As to what you can do once you have the degree, there are many possibilities. In addition to what Che wrote, there are artifact handlers, archivists, interpreters, conservationists and more. As you start working through your undergrad degree, think about graduate work too. A Bachelors in history is good, but lots of people have those. You may want to go right into the Masters program upon graduation.

Study hard and get lots of experience in many different areas of history (museum, archives, etc.) to better understand what you may want to do professionally.

Good luck!

Dignann
01-21-2008, 01:46 PM
As a graduate of the Historic Preservation program at Mary Washington, I can tell you that the classes they offer give a nice cross-section of various areas within the preservation field. There are classes on historical archaeology, historic architecture, museum science, preservation law, etc.

I'm sure you've done it, but just in case you have not, check out the department's website for info and class offerings -- www.umw.edu/cas/historicpreservation/

It's a very good program and NPS battlefields are full of graduates of this program. Good luck.

Eric

dustyswb
01-22-2008, 02:04 AM
I echo Eric's sentiments on the UMW Historic Preservation program. To be quite frank, I enjoyed it so much, I didn't find it very difficult. I now work at the National Gallery of Art in DC as an accountant, but the Gallery has several MWC grads in positions, including one of our Exhibitons Officers.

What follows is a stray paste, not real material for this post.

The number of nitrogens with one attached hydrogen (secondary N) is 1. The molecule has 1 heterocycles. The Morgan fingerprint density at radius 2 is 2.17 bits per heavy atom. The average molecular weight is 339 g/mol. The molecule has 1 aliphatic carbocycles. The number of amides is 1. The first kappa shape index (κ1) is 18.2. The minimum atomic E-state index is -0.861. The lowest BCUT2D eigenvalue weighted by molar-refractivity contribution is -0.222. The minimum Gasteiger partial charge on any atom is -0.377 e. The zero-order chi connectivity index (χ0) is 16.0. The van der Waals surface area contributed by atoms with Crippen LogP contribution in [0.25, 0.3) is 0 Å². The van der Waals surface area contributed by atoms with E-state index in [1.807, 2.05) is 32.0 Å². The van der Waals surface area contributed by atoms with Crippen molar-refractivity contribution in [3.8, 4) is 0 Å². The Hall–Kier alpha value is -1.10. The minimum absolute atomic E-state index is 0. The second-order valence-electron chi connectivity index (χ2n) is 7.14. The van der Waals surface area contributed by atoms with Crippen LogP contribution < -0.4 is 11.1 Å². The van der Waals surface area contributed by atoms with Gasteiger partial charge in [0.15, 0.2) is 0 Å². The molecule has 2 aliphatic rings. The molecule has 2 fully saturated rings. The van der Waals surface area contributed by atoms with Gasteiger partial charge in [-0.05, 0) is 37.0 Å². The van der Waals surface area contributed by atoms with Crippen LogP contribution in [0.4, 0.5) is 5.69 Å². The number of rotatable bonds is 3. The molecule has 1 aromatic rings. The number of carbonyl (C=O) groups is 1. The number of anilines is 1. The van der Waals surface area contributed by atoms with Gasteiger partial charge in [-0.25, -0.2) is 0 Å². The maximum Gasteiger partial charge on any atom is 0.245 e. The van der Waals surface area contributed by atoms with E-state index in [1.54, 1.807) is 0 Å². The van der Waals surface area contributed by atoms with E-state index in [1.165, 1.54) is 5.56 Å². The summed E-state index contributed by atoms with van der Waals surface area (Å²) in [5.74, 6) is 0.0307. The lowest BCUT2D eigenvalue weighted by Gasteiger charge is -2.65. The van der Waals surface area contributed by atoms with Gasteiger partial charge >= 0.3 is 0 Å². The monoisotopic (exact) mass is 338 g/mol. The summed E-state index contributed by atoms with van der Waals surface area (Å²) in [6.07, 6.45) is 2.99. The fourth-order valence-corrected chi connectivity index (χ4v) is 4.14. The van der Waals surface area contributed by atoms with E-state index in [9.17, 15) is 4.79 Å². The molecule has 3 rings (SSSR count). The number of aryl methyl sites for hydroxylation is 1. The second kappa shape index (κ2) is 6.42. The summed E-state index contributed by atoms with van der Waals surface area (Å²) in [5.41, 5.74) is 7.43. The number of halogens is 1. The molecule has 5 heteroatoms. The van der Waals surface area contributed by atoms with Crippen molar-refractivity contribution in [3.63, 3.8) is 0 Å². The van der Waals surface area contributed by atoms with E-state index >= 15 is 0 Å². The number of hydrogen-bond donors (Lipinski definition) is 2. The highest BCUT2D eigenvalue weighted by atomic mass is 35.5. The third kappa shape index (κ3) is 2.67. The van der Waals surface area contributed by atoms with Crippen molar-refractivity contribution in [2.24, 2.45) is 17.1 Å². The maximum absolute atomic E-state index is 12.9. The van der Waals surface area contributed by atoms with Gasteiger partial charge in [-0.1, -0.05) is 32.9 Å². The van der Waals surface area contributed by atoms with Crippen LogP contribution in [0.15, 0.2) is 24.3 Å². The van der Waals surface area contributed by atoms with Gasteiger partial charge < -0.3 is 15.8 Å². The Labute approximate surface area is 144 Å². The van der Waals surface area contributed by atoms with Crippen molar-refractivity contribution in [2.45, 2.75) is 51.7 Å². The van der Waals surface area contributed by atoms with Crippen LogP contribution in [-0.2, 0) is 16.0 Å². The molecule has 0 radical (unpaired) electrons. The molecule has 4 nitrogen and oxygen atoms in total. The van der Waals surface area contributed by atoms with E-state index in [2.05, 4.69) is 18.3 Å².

Good luck with your application.

MWC Class of 1987

RWelker
03-28-2008, 05:02 AM
I know this is old, but... Acceptance letters have finally come in and I'm officially going to Mary Washington to study Historic Preservation! '
As I believe I haven't said it yet, thank you to those of you who responded and gave me such good information and advice.

Charles Weathers
03-28-2008, 05:57 AM
Congratulations! Museum work is very fullfilling and a lot of fun, too! The advice above is excellent. I would also add to take classes for a museum certificate if available. And in addition to internships, volunteer in many different areas of preservation work. Find the niche that works for you. It may be different than you originally planned. Good luck! ;)

Spinster
03-28-2008, 10:27 AM
Congratulations!

Look also to the sideline of period trades, and adding those skills to your portfolio. We've laughed a good deal lately at the fact that Darling Daughter, after 4 years of undergraduate work (yep, History and English) and several more year for a Master's in Public History is once again doing the job she did at age 14---running a spinning wheel, and smiling nice for the tourists.

RWelker
03-29-2008, 08:21 AM
Congratulations!